Key Points:

Fresh from his visit to South Korea, Winston Peters has morphed from statesman dining with US Secretary of State Condoleezza Rice into a Winston waving a big NO sign around like a Play School presenter.

His press conference yesterday was supposedly to clear the air over whether billionaire Owen Glenn gave money to NZ First and the source of a mysterious sum the party's president, Dail Jones, found in its accounts.

It was also a chance for Mr Peters to clear up whether Mr Glenn was given a nod and a wink that he would become honorary consul in Monaco.

The answer to all these questions, it soon became clear, was NO.

Mr Peters began with his own Q and A session telling the media he hadn't even decided whether there would be a consul in Monaco, let alone who it would be.

He finally deigned to allow the media to ask their own questions, but only if they didn't think it was some "fishing expedition" for revelations he would not have to disclose under electoral finance laws.

Asked if he was saying he had never received one dollar from Owen Glenn or any associate of Mr Glenn, he hauls a sign out from under his table.

"NO", it read.

"Got that?" Mr Peters asked. "N-O. To every one of the allegations you have made."

The word "No" made frequent appearances. Every now and then a variation was given. A question of whether NZ First ever asked for money from Mr Glenn drew an "Oh, get lost".

Mr Peters said Mr Jones was "mistaken" and "confused" when he said a mystery sum of close to $100,000 in NZ First's account was an anonymous donation.

The real explanation was it was a consolidation of party funds transferred from other accounts for the $158,000 cheque given to the Starship.


NZ First leader Winston Peters on whether billionaire Owen Glenndonated to the party:

Q: Has [Glenn] ever offered you money?

A: "No."

Have you ever asked for it?

"Oh, get lost, Barry."

Have you ever asked for it?

"We don't go and ask anybody for money. That's a fact."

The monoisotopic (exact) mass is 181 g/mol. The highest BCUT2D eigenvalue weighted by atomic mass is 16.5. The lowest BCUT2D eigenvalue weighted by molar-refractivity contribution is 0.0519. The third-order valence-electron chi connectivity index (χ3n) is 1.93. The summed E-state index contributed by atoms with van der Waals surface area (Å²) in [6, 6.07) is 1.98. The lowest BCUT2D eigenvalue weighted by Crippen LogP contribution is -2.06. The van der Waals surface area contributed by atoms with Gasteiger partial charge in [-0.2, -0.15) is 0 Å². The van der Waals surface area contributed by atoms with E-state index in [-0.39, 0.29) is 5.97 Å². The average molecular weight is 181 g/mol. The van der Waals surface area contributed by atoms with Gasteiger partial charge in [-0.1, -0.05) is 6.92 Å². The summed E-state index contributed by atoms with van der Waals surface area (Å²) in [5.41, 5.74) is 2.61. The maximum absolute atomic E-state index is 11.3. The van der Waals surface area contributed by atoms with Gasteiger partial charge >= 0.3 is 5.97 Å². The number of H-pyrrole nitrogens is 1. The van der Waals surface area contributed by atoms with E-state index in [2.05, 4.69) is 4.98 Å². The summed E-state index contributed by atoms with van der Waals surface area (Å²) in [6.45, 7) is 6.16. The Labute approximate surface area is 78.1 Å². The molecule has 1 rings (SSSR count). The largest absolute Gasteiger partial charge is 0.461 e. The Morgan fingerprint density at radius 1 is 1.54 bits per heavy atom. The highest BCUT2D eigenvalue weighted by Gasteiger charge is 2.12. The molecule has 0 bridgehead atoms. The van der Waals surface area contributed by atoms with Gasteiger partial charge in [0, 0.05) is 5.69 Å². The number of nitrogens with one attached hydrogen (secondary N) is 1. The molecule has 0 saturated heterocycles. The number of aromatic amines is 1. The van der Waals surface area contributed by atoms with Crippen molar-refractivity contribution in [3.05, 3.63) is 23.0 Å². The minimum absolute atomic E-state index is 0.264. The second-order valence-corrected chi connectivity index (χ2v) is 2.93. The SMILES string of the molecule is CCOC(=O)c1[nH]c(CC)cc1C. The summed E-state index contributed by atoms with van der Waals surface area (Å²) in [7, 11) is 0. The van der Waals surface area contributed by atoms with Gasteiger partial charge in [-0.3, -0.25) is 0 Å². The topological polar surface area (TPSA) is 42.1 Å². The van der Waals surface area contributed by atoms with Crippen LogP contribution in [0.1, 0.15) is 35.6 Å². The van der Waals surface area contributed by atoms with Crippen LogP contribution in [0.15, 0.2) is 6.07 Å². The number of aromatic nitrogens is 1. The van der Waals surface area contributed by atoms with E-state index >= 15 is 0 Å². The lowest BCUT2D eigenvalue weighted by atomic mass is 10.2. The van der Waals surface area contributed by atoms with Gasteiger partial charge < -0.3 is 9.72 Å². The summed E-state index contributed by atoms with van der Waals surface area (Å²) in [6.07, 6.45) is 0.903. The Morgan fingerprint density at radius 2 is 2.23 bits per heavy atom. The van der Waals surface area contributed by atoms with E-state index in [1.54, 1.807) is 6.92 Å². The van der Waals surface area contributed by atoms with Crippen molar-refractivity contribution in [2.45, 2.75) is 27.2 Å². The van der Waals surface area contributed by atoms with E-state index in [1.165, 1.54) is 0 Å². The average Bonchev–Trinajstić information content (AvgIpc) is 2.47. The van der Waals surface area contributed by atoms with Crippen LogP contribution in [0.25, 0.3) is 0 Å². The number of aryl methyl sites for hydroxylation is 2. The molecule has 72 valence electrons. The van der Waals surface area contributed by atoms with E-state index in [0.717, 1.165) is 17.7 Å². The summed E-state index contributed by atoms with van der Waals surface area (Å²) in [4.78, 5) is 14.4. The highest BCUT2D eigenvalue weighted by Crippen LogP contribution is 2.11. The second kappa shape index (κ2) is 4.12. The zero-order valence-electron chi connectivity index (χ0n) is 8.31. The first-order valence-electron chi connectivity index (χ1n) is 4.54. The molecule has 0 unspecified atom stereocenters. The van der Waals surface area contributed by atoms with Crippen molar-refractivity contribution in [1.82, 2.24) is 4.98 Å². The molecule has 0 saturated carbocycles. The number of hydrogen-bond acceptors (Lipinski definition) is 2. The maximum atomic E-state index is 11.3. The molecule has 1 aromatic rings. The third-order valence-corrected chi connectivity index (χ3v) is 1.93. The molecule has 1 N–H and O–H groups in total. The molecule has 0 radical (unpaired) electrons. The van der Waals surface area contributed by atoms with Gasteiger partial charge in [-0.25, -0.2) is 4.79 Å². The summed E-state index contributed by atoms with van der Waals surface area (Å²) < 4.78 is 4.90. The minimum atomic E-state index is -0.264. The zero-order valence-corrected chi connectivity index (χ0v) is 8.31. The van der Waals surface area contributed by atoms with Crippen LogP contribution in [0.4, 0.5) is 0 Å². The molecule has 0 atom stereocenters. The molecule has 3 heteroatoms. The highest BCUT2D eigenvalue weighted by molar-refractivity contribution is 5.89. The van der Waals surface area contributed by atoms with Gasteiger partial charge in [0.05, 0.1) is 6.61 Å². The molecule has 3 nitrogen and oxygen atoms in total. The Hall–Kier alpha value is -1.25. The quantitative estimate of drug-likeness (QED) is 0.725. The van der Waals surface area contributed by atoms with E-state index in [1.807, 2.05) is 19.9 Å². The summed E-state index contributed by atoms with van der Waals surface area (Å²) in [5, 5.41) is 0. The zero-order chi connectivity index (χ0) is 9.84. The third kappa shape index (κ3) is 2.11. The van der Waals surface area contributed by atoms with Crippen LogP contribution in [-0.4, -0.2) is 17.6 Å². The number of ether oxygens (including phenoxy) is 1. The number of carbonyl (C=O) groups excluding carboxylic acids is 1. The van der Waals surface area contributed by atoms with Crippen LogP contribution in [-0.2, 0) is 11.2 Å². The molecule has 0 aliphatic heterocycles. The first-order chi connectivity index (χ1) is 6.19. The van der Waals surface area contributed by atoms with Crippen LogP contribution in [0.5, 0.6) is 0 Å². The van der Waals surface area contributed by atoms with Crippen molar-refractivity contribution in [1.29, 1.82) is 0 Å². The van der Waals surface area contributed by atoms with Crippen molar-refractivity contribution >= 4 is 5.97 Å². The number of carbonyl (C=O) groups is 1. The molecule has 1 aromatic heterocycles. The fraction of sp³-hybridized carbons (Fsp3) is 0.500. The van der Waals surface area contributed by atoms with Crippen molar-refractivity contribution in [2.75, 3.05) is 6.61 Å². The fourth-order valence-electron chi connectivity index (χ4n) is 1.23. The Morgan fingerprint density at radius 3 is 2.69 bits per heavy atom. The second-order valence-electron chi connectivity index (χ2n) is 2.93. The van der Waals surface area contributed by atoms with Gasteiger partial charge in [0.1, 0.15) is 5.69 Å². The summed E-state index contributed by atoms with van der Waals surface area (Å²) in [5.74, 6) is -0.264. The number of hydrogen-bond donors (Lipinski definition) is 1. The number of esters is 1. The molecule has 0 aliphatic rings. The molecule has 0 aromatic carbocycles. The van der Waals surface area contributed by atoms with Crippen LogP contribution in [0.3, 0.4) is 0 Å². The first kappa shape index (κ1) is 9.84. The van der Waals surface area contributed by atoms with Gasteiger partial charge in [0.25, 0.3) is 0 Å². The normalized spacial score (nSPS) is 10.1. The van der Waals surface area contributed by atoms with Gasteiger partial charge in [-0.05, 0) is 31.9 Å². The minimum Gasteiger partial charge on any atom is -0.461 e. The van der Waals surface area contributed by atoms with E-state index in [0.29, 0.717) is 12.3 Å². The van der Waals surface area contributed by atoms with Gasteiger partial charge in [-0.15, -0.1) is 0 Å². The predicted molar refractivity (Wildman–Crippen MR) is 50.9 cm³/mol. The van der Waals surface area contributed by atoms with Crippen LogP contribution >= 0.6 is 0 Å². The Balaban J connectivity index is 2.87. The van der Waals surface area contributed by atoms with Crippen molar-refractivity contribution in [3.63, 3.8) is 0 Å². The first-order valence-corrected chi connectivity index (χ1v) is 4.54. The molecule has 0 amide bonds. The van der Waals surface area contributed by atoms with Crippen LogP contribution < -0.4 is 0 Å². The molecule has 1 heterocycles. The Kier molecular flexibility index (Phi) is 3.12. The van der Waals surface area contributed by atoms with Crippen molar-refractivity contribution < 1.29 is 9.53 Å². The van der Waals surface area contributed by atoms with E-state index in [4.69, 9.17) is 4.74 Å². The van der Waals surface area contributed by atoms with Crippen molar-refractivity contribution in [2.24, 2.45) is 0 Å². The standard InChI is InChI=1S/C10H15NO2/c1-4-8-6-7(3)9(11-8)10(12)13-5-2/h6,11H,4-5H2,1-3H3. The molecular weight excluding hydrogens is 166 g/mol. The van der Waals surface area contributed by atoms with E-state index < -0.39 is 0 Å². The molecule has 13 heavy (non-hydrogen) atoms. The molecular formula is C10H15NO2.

Has he ever loaned you money?

"In those two nos you get a third no if you put your mind to it."

On his relationship with Owen Glenn:

"I know Mr Glenn because he owned a famous race horse. That's how I met him. We had a discussion on a whole range of things, including his latest investment in NZ education.

On the question of Monaco, did he express an interest?
"Yes he did." [And what did you tell him?] "I'm afraid we have a process."

On whether he offered Mr Glenn the position of NZ consul in Monaco.
"We are not going to be climbing on the horse before we've got it saddled up. The first thing we have to do is decide whether we need a consul in Monaco or not. We are not ruling anybody in or out. Let's see who might be interested post us making a decision."

On the mystery sum of money NZ First president Dail Jones found in the party's account last December:
"We have a treasurer in the party and he says it's a consolidation of amounts around the party. He should know. One can get confused when you look at documentation and perhaps he [Mr Jones] should have spoken to the treasurer."

What Mr Peters would not discuss:
Anything that did not have to be disclosed under electoral law, including anonymous donations:

"This is not going to be a fishing expedition outside the electoral requirements of this country."

Where the $158,000 came from to "repay" NZ First's unlawful spend at the last election:
"We've had anonymous donations at $10, and $20, and $50 for a long, long time because some people used to think - and it's an attitude that still permeates New Zealand as a democracy - that one day the communists might take over and they will be all in the firing line."